Monday, January 17, 2011

Disturbing Notes

I read today at another blog some very disturbing statements. I need to ponder some of these statements more thoroughly, but what I quote below I shall comment upon now. The entire post entitled Circumcision Notes is found at CyberStones--A Lutheran Blog.

In the following portion from his post, the pastor addresses Moses’ failure to circumcise his son and applies this to parents who fail to baptize their children:

Moses wimped out. He didn't circumcise his sons. This happens, by the way, on their way to Egypt. The Lord has just told Moses that he will be the deliverer. Then this. No transition. Just stated as matter of fact: At a lodging place on the way the Lord sought to kill Moses. Zipporah knows the score. He was too wimpy to circumcise his son. So she had to do it. That failure didn't put the boy's life in danger so much as Moses' life. I use this with parents who delay the Baptism of their children. They say to me, “Surely, God isn't going to damn a baby because I didn't baptize him.” I say, “No, but He might damn you.” You have a duty to perform. Baptize your children. This also shows us once again how the mothers have to step in, Jael and Deborah-style, and do the father's duty when the father fails. What a terrible thing for Zipporah to have to do. But thanks be to God that she did. How many of us learned to prayer at our mother's skirt? I daresay it is not the exception, though it really should be.

Some of the thinking here conveyed is very good. But very disturbing statements are made as well. In particular, the statements to parents regarding failure or refusal to baptize their children disturb me greatly. This I shall address.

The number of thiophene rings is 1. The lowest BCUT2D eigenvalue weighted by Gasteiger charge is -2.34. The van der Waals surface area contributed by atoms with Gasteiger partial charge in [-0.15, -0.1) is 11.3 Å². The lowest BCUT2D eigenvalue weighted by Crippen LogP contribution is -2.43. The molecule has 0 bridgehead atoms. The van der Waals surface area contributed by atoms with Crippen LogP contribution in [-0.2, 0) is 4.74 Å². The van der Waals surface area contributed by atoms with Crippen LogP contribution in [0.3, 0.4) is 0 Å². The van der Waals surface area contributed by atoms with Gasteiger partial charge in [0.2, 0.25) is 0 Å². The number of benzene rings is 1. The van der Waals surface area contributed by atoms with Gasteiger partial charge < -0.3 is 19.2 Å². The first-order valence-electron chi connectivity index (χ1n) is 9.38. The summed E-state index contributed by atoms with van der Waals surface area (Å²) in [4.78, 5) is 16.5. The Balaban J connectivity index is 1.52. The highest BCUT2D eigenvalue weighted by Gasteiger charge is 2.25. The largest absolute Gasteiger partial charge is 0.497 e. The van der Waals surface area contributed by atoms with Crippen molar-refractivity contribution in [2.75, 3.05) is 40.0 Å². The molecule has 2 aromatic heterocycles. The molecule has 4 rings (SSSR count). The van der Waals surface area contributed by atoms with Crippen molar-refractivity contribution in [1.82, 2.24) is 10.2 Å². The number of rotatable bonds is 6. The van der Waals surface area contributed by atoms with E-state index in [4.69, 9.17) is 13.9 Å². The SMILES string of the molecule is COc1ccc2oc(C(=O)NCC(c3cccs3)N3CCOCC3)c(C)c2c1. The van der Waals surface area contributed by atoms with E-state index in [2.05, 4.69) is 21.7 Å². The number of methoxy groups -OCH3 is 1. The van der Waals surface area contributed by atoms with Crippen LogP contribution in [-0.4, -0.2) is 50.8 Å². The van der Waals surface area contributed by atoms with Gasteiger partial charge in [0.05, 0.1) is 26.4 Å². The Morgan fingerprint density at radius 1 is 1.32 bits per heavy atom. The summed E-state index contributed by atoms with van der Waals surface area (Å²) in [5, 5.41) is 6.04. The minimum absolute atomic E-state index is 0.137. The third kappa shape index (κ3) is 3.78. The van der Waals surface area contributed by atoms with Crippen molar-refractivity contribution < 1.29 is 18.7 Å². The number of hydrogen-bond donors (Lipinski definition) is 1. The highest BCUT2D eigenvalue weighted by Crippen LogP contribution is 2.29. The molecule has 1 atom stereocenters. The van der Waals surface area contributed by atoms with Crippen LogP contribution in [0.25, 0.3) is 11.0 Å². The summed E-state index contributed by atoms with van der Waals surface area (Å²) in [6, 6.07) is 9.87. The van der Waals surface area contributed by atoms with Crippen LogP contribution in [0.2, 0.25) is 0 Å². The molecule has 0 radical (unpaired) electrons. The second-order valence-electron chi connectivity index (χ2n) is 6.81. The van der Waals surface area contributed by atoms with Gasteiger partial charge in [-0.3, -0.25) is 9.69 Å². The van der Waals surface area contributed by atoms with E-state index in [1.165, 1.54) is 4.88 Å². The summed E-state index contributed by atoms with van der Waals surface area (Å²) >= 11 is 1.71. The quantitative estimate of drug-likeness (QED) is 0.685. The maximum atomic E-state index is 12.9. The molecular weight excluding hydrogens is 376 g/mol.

Without question I agree that the Lord commands and expects that parents who are members of the body of Christ through faith will bring their children to be baptized into His kingdom. I wholeheartedly agree that parents who do not bring their children to the fountain of forgiveness and life in God’s kingdom are sinning against God, against their children, and against the true faith.

However, I abhor the pastor’s response to the abhorrent and faithless acclamation of the parents. Both perspectives are truly horrible misrepresentations of what the Scriptures teach concerning our damned condition as well as God’s command regarding Baptism.

The parents display a total lack of understanding of the true faith by their resistance to having their child baptized. This is furthermore exemplified by their weak attempt at excusing themselves. “Surely, God isn't going to damn a baby because I didn't baptize him.”

This statement is so far askew that it is frightening to know that it is made by anyone professing to be Christian. But even more frightening is the fact that the pastor does not correct them and lead them into a right understanding of God’s grace. His response is one of a false application of God’s Law:

I say, “No, but He might damn you.” You have a duty to perform. Baptize your children.

This is horrible. This is not at all in keeping with the Scriptures.

First, God is not going to damn either the parents or the child on account of the child not being baptized. The child is already damned. That is the reason that the child needs to be baptized for the remission of sins. The child was conceived in sin, as David teaches in Psalm 51 and as the Scriptures teach throughout. St. Paul is very clear in teaching that all of mankind was made to be sinners through the sin of Adam. Sinners are all damned sinners. They are damned by their sinfulness. Their sin cuts them off from God and His holiness.

Moreover, the parents also are already damned. They are damned or condemned by their rejection of the clear words of Christ. These parents have rejected the clear doctrine of the Scriptures concerning their sinfulness and the sinfulness of their child, sinfulness from which both they and their child need to be saved. They both already stand condemned by their unbelief.

Jesus answered, Verily, verily, I say unto thee, Except a man be born of water and of the Spirit, he cannot enter into the kingdom of God. That which is born of the flesh is flesh; and that which is born of the Spirit is spirit. (John 3:5-6)